Sandford Fleming was a strong, vigorous man who loved the outdoors, challenges and adventure, and who was fiercely dedicated to his work. In 1867, however, this sturdy man involved in multiple projects was forced to take time off. He went to Europe for a vacation with his family. Unfortunately, the deaths of his mother-in-law and of his little daughter, who was barely a year old, cast a dark shadow on the trip. On his return he got back into harness, visiting sites as often as possible.
He was fair to people who worked for him: Amerindians hired for his surveying expeditions received the same wages as other employees, which at the time was exceptional. A religious man, Fleming was a Presbyterian who insisted that his employees take Sunday off as a day of rest and prayer. He even wrote a book of interdenominational prayers that he had printed and distributed to the men he sent to regions remote from civilization.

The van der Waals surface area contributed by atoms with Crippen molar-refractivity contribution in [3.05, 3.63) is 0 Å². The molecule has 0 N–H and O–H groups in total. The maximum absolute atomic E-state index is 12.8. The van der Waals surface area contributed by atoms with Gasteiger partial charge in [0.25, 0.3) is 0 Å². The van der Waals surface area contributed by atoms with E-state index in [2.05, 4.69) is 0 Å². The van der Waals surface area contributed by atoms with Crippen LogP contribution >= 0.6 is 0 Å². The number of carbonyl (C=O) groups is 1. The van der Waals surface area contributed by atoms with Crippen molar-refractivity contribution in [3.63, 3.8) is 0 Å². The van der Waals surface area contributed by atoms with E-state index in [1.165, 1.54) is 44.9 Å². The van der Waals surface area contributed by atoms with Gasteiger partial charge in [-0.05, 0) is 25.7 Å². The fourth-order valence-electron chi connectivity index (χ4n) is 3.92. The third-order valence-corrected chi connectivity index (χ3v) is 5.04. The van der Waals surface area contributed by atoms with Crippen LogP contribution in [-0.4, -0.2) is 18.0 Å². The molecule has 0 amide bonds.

A prolific writer, he was interested in everything and published articles in many different publications. His social life was very active. Some people were irritated by the size of his ego, but he never let himself be discouraged by ill-natured gossip or the short-term views of some of his contemporaries. Sandford Fleming was shrewd, tenacious and determined.